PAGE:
It’s antiquated. It’s annoying. It’s the bane of every bleary-eyed wage slave who ever overslept or underslept or missed a meeting due to failure to “spring forward” or “fall back.”
Everybody loves to hate daylight saving time, in theory. But the prospect of jettisoning it may not be as sunny as some Californians may think.
A bill by Assemblyman Kansen Chu, D-San Jose, would ask California voters to reconsider the temporal tradition, which was approved in this state in 1949 via – what else? – a ballot proposition. Nationally, the supposedly energy-saving practice of setting clocks an hour ahead in the spring and then turning them back to standard time in autumn has been making summer days seem longer, off and on, since 1918.
Chu asserts that the ritual’s unintended drawbacks now outweigh its upsides, as studies have linked daylight saving with lower productivity, increased workplace accidents, heart attacks and sleep disruption. And, he notes, it’s not clear that it saves energy, either, because longer days just give people more time to drive their cars and crank up their air conditioning.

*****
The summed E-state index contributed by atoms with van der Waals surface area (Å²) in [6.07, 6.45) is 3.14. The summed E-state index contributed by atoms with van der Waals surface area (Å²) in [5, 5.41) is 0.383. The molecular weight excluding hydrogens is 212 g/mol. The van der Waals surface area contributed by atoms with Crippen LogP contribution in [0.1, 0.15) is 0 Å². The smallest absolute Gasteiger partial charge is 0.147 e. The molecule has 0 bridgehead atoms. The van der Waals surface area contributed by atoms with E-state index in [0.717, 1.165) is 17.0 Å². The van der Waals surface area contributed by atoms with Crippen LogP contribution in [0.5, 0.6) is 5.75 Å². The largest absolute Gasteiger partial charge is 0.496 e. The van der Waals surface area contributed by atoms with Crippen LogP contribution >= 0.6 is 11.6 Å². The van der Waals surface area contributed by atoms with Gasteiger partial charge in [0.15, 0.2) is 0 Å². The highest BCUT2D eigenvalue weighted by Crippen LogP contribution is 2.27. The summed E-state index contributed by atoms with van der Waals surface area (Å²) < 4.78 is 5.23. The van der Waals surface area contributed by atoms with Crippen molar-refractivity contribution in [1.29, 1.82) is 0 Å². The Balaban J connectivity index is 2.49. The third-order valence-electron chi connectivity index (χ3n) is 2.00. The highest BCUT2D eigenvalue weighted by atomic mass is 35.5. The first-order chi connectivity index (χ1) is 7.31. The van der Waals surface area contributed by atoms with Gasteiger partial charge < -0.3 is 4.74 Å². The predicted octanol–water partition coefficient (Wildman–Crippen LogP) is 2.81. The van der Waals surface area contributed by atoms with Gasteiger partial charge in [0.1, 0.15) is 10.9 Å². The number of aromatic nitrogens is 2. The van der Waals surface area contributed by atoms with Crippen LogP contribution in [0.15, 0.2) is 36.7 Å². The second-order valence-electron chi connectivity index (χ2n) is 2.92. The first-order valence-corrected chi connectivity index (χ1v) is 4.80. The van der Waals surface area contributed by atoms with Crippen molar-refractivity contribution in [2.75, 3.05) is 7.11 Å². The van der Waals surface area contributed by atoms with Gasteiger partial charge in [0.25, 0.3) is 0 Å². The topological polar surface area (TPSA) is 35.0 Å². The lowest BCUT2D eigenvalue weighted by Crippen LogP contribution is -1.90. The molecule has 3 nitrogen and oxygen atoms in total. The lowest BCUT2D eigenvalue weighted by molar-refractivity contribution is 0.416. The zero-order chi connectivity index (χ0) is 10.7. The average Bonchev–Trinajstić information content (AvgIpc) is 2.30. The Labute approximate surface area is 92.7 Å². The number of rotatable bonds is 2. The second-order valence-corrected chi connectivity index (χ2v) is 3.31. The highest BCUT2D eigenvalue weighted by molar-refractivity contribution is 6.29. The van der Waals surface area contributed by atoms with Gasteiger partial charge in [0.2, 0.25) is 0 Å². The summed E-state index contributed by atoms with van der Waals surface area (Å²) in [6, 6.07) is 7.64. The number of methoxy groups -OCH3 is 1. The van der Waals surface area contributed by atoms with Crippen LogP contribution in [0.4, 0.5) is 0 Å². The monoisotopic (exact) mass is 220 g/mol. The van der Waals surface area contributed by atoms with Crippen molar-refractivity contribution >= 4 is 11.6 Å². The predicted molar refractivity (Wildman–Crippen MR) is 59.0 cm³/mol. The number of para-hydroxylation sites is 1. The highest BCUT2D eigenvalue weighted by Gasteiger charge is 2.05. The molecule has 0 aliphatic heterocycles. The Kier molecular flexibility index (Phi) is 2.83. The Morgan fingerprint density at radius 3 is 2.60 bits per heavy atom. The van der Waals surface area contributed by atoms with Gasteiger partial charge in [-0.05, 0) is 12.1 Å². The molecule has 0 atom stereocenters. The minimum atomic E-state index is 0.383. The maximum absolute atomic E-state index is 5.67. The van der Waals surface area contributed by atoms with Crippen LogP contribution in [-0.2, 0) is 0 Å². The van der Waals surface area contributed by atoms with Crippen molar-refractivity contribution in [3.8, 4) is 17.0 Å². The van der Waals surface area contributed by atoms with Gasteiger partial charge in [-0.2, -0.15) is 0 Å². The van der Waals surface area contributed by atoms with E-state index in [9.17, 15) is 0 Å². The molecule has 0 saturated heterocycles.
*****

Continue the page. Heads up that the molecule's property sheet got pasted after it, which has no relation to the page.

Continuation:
Premium content for only $0.99
For the most comprehensive local coverage, subscribe today.
The debate over daylight savings isn’t a new one, and other states have learned that life with and without it has pros and cons.
Chu makes good points. But Californians should think this through before ending the practice altogether. The debate over daylight saving isn’t a new one, and other states have learned that life with and without it has pros and cons.
For instance, when Congress extended daylight saving time by a month in 2005, the Air Transport Association warned that keeping U.S. flights lined up with international travel schedules would cost $147 million. Amtrak would feel similar pain.
Messing with the clocks also complicates other costs of doing business. Imagine trying to coordinate deadlines, conference calls and deliveries for a company with divisions and contractors in other states that continue to adhere to daylight saving time. Imagine having to constantly remind people elsewhere in the United States what time it is in California now.
Such hassles were what drove Indiana, for example, to finally institute daylight saving time back in 2006, after long being a national outlier.
That seemingly good switch didn’t end well, as stakeholders and counties almost immediately demanded exceptions. Now that nice, Midwestern state has the bulk of its population on Eastern time and a handful of Hoosiers in the Central time zone, the better to align with Chicago and Louisville.
Which isn’t to say that, as the March 13 “spring forward” date approaches, California should consign Chu’s Assembly Bill 2496 to some dark Capitol corner. Just that when legislators tinker with the voters’ circadian rhythms, they can expect to lose sleep over it.